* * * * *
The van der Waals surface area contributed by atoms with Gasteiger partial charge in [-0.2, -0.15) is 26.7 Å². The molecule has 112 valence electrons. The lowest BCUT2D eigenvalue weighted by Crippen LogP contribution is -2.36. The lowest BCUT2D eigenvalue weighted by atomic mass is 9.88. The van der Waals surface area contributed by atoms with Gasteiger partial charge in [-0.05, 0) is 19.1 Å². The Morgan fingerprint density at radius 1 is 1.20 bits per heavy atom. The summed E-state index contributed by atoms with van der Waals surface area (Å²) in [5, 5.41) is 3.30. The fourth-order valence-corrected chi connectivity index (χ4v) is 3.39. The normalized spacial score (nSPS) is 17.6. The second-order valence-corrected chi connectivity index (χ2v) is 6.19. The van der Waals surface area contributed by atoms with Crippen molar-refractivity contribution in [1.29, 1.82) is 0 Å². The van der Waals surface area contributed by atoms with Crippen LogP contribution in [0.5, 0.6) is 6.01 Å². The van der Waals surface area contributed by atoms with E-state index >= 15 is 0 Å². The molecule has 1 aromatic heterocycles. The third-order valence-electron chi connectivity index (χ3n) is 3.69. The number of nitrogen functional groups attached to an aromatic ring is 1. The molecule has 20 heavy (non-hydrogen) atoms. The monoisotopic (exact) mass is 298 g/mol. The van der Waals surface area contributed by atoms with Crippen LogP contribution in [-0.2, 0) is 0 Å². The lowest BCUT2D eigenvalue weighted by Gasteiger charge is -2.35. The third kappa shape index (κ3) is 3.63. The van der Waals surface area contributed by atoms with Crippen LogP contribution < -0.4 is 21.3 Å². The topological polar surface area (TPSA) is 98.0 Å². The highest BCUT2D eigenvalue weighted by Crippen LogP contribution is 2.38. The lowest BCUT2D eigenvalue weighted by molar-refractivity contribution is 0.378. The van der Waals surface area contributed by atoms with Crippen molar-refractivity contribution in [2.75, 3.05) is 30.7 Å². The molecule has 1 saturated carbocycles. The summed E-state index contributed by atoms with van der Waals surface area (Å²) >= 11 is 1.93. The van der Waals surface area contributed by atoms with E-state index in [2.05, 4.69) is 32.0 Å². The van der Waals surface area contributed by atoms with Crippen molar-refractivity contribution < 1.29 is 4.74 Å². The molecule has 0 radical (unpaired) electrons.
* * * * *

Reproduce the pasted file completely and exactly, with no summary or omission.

The van der Waals surface area contributed by atoms with Gasteiger partial charge in [-0.2, -0.15) is 26.7 Å². The molecule has 112 valence electrons. The lowest BCUT2D eigenvalue weighted by Crippen LogP contribution is -2.36. The lowest BCUT2D eigenvalue weighted by atomic mass is 9.88. The van der Waals surface area contributed by atoms with Gasteiger partial charge in [-0.05, 0) is 19.1 Å². The Morgan fingerprint density at radius 1 is 1.20 bits per heavy atom. The summed E-state index contributed by atoms with van der Waals surface area (Å²) in [5, 5.41) is 3.30. The fourth-order valence-corrected chi connectivity index (χ4v) is 3.39. The normalized spacial score (nSPS) is 17.6. The second-order valence-corrected chi connectivity index (χ2v) is 6.19. The van der Waals surface area contributed by atoms with Crippen molar-refractivity contribution in [1.29, 1.82) is 0 Å². The van der Waals surface area contributed by atoms with Crippen LogP contribution in [0.5, 0.6) is 6.01 Å². The van der Waals surface area contributed by atoms with E-state index >= 15 is 0 Å². The molecule has 1 aromatic heterocycles. The third-order valence-electron chi connectivity index (χ3n) is 3.69. The number of nitrogen functional groups attached to an aromatic ring is 1. The molecule has 20 heavy (non-hydrogen) atoms. The monoisotopic (exact) mass is 298 g/mol. The van der Waals surface area contributed by atoms with Crippen LogP contribution in [-0.2, 0) is 0 Å². The lowest BCUT2D eigenvalue weighted by Gasteiger charge is -2.35. The third kappa shape index (κ3) is 3.63. The van der Waals surface area contributed by atoms with Crippen LogP contribution < -0.4 is 21.3 Å². The topological polar surface area (TPSA) is 98.0 Å². The highest BCUT2D eigenvalue weighted by Crippen LogP contribution is 2.38. The lowest BCUT2D eigenvalue weighted by molar-refractivity contribution is 0.378. The van der Waals surface area contributed by atoms with Crippen molar-refractivity contribution in [2.75, 3.05) is 30.7 Å². The molecule has 1 saturated carbocycles. The summed E-state index contributed by atoms with van der Waals surface area (Å²) >= 11 is 1.93. The van der Waals surface area contributed by atoms with E-state index in [2.05, 4.69) is 32.0 Å². The van der Waals surface area contributed by atoms with Crippen molar-refractivity contribution < 1.29 is 4.74 Å². The molecule has 0 radical (unpaired) electrons.